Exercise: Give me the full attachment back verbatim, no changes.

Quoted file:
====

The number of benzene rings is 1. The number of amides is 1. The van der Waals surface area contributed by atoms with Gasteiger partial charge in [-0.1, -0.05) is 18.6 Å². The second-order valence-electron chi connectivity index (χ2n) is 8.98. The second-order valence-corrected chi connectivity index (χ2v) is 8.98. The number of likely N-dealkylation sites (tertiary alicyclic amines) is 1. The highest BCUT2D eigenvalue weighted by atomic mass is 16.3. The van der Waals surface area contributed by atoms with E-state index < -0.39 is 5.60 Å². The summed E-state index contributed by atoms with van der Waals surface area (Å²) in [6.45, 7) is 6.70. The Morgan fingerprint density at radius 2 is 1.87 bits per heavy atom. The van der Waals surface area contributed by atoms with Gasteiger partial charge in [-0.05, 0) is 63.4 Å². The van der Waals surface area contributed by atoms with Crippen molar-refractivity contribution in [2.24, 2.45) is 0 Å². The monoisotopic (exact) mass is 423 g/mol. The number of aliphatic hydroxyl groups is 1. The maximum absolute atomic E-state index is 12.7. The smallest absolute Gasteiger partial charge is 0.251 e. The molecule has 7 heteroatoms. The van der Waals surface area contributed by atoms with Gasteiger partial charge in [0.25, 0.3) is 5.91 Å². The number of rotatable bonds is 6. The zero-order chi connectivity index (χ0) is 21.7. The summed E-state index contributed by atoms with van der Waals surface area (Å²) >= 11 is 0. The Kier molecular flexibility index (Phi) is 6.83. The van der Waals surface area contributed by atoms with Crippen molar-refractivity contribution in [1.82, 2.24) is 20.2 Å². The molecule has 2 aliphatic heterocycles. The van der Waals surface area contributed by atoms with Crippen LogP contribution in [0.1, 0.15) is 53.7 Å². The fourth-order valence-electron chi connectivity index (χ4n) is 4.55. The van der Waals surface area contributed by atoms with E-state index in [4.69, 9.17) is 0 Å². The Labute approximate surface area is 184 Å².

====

The number of benzene rings is 1. The number of amides is 1. The van der Waals surface area contributed by atoms with Gasteiger partial charge in [-0.1, -0.05) is 18.6 Å². The second-order valence-electron chi connectivity index (χ2n) is 8.98. The second-order valence-corrected chi connectivity index (χ2v) is 8.98. The number of likely N-dealkylation sites (tertiary alicyclic amines) is 1. The highest BCUT2D eigenvalue weighted by atomic mass is 16.3. The van der Waals surface area contributed by atoms with E-state index < -0.39 is 5.60 Å². The summed E-state index contributed by atoms with van der Waals surface area (Å²) in [6.45, 7) is 6.70. The Morgan fingerprint density at radius 2 is 1.87 bits per heavy atom. The van der Waals surface area contributed by atoms with Gasteiger partial charge in [-0.05, 0) is 63.4 Å². The van der Waals surface area contributed by atoms with Crippen molar-refractivity contribution in [2.24, 2.45) is 0 Å². The monoisotopic (exact) mass is 423 g/mol. The number of aliphatic hydroxyl groups is 1. The maximum absolute atomic E-state index is 12.7. The smallest absolute Gasteiger partial charge is 0.251 e. The molecule has 7 heteroatoms. The van der Waals surface area contributed by atoms with Gasteiger partial charge in [0.25, 0.3) is 5.91 Å². The number of rotatable bonds is 6. The zero-order chi connectivity index (χ0) is 21.7. The summed E-state index contributed by atoms with van der Waals surface area (Å²) >= 11 is 0. The Kier molecular flexibility index (Phi) is 6.83. The van der Waals surface area contributed by atoms with Crippen molar-refractivity contribution in [1.82, 2.24) is 20.2 Å². The molecule has 2 aliphatic heterocycles. The van der Waals surface area contributed by atoms with Crippen LogP contribution in [0.1, 0.15) is 53.7 Å². The fourth-order valence-electron chi connectivity index (χ4n) is 4.55. The van der Waals surface area contributed by atoms with E-state index in [4.69, 9.17) is 0 Å². The Labute approximate surface area is 184 Å².